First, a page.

Arthur Rubinstein: Born January 28, 1887

Arthur Rubinstein made his first United States tour in 1906 when he was only 19 years old. He became one of the world’s foremost concert artists.

Rubinstein was born in an Lodz, Poland, on January 28, 1887. He made his first public performance at the age of seven. Four years later, the child prodigy was sent to Berlin to be presented to the great violinist, Joseph Joachim. Impressed with the boy’s amazing talent, Joachim offered to assume responsibility for Rubinstein’s cultural and musical education. At the age of thirteen, Rubinstein debuted formally in Berlin with the Berlin Philharmonic at a concert featuring the Mozart A major and Saint-Saens G minor concertos. In 1906, he made his American debut, performing with the Philadelphia Orchestra at Carnegie Hall. His success here initiated a tour of the United States that included over 40 concerts.
http://www.kennedy-center.org/Artist/A3795

Obituary~ http://www.nytimes.com/learning/general/onthisday/bday/0128.html
Rubenstein Remembered~
http://www.pbs.org/wnet/americanmasters/arthur-rubinstein-about-arthur-rubinstein/693/

Erik Satie~ Born May 17, 1866

Erik Satie, original name in full Eric Alfred Leslie Satie (born May 17, 1866, Honfleur, Calvados, France—died July 1, 1925, Paris), French composer whose spare, unconventional, often witty style exerted a major influence on 20th-century music, particularly in France.

During his last 10 years Satie’s best friends were painters, many of whom he had met while a café pianist. Satie was nonetheless deeply admired by composers of the rank of Darius Milhaud, Maurice Ravel, and, in particular, Claude Debussy—of whom he was an intimate friend for close to 30 years.

His ballet Parade (1917; choreographed by Léonide Massine, scenario by Jean Cocteau, stage design and costumes by Pablo Picasso) was scored for typewriters, sirens, airplane propellers, ticker tape, and a lottery wheel and anticipated the use of jazz materials by Igor Stravinsky and others. The word Surrealism was used for the first time in Guillaume Apollinaire’s program notes for Parade.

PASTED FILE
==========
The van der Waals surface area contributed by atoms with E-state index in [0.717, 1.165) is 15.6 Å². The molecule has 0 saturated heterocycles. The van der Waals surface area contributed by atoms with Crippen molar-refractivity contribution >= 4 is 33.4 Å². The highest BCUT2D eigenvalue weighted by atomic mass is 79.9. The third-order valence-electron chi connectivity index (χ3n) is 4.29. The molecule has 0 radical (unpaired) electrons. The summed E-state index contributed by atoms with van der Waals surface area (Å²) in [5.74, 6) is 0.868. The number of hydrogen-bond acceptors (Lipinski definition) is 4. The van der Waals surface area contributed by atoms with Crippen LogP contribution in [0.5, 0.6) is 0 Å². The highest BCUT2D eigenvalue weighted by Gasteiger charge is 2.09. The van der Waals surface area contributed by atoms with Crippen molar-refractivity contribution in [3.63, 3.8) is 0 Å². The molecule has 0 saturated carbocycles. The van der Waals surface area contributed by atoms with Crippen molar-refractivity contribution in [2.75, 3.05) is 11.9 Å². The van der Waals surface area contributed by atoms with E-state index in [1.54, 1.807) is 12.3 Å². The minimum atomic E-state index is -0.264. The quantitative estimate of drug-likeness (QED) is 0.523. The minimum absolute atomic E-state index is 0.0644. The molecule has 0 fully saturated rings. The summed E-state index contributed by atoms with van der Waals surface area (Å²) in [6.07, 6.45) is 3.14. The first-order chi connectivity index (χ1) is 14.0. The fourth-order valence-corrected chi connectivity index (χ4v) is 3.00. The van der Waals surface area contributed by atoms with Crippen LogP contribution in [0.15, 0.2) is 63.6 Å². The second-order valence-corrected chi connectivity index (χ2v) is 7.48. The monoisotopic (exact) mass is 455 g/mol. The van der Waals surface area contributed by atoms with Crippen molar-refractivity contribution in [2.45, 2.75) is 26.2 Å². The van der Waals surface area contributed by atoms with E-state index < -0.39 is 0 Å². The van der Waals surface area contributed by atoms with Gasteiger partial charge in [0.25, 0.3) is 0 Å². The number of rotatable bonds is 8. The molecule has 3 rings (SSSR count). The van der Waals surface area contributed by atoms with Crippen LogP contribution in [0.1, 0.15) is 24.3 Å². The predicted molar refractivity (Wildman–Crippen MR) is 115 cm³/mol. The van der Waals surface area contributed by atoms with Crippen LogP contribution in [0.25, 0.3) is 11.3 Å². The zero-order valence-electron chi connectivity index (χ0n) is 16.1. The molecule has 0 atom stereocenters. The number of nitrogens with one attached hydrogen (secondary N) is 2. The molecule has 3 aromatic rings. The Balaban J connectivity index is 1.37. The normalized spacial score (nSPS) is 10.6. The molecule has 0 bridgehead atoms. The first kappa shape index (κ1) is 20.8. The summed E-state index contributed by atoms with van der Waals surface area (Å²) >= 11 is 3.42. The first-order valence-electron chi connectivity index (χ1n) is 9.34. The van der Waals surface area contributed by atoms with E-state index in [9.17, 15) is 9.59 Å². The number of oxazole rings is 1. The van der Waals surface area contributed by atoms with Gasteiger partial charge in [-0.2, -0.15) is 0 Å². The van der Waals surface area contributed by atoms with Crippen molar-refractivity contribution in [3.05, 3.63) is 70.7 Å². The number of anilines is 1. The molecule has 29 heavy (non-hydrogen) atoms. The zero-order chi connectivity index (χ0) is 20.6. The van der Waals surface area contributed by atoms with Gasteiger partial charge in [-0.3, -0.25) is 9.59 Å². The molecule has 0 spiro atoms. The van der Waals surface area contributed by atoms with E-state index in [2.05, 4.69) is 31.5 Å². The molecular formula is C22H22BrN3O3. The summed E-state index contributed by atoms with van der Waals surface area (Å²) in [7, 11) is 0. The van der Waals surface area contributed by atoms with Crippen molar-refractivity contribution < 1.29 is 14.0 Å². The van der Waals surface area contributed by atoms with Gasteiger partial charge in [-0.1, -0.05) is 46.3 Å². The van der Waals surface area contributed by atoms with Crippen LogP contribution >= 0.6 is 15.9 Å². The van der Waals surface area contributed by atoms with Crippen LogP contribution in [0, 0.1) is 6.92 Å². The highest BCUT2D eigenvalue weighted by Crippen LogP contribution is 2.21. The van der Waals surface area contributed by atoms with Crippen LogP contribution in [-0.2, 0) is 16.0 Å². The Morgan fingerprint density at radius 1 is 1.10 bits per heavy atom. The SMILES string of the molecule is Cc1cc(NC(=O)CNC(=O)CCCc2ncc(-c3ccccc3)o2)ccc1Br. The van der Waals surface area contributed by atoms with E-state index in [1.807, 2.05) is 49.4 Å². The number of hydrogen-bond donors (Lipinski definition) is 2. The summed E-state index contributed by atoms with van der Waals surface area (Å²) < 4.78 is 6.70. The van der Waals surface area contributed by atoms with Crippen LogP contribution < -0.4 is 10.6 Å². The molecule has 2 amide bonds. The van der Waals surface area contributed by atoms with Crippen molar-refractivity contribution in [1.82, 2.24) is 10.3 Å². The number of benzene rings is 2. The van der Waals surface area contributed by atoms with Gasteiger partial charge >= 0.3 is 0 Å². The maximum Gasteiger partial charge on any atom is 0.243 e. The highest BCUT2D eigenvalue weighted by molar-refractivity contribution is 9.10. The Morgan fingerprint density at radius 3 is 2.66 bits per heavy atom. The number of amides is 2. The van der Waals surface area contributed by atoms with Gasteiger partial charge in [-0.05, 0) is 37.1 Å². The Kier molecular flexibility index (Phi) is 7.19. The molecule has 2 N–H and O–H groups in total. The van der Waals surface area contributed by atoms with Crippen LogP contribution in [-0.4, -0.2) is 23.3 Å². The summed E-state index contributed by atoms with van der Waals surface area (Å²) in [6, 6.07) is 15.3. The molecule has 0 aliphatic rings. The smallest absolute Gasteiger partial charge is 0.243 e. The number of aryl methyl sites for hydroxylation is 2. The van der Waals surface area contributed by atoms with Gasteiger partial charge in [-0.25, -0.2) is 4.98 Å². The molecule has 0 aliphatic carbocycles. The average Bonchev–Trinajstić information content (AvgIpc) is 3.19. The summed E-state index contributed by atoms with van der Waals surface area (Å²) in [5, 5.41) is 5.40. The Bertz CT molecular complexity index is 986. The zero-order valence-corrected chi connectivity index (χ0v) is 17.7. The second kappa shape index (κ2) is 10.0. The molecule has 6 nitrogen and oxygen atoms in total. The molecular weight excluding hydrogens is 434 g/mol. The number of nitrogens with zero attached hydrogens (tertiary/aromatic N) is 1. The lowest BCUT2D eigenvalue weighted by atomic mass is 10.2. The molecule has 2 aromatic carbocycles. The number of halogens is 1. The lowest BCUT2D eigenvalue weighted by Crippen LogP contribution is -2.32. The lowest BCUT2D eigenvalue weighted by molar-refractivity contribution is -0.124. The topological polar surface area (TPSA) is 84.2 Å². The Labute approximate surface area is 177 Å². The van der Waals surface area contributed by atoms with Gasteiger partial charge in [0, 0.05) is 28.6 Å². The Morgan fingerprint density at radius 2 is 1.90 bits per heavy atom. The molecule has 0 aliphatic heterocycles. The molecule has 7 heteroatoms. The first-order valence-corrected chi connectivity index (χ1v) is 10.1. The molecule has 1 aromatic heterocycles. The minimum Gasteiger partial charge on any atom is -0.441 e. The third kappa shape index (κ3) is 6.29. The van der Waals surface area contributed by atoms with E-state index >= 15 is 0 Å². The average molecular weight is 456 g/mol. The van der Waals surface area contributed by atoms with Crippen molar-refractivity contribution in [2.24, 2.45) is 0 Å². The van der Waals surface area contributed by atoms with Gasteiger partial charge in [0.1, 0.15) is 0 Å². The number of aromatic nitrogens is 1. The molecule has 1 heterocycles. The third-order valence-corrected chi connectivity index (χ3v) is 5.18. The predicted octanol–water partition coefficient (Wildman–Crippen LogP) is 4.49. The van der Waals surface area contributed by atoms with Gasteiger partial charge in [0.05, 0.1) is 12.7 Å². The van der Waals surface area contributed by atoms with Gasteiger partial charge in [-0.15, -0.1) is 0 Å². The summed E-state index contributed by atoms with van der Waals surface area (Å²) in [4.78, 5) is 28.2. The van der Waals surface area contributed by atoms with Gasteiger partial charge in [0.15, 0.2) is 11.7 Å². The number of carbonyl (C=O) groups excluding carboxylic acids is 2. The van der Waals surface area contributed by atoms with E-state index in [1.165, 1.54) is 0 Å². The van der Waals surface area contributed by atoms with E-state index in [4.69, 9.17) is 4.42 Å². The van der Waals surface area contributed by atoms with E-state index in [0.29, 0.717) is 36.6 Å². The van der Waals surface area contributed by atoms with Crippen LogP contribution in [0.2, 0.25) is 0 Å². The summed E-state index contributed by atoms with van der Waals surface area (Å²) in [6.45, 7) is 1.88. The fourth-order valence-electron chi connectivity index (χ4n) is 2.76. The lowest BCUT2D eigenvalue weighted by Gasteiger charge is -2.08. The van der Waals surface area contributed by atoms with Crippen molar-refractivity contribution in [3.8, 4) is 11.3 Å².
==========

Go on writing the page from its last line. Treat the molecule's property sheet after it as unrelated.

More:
https://www.britannica.com/biography/Erik-Satie

Erik Satie (1866-1925)          Suzanne Valadon          La Belle Époque
videos: https://youtu.be/aZmBiiYLMRE  https://youtu.be/GreaN1ljqGY
Happy Birthday To Erik Satie, Father Of Dada

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Van Cliburn: Born July 12, 1934

But if the Tchaikovsky competition represented Mr. Cliburn’s breakthrough, it also turned out to be his undoing. Relying inordinately on his keen musical instincts, he was not an especially probing artist, and his growth was stalled by his early success. Audiences everywhere wanted to hear him in his prizewinning pieces, the Tchaikovsky First Concerto and the Rachmaninoff Third. Every American town with a community concert series wanted him to come play a recital.
“When I won the Tchaikovsky I was only 23, and everyone talked about that,” Mr. Cliburn said in 2008. “But I felt like I had been at this thing for 20 years already. It was thrilling to be wanted. But it was pressure, too.”
http://www.nytimes.com/2013/02/28/arts/music/van-cliburn-pianist-dies-at-78.html

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March 22~

Théo Ysaÿe (1865-1918)
art:  Detail, caricature of Theo Ysaÿe and brother Eugène Ysaÿe
bio: https://musopen.org/composer/theo-ysaye/
video: https://youtu.be/7eHXRCuHtyQ

 

 

 

 


Hamish MacCunn (1868-1916)

art: Sketch of Hamish MacCunn by J.B.B., after John Pettie, National Portrait Gallery, London
bio: http://musicofyesterday.com/biographies/biographies-m/hamish-maccunn/
video: https://youtu.be/c4p7SLbWdGg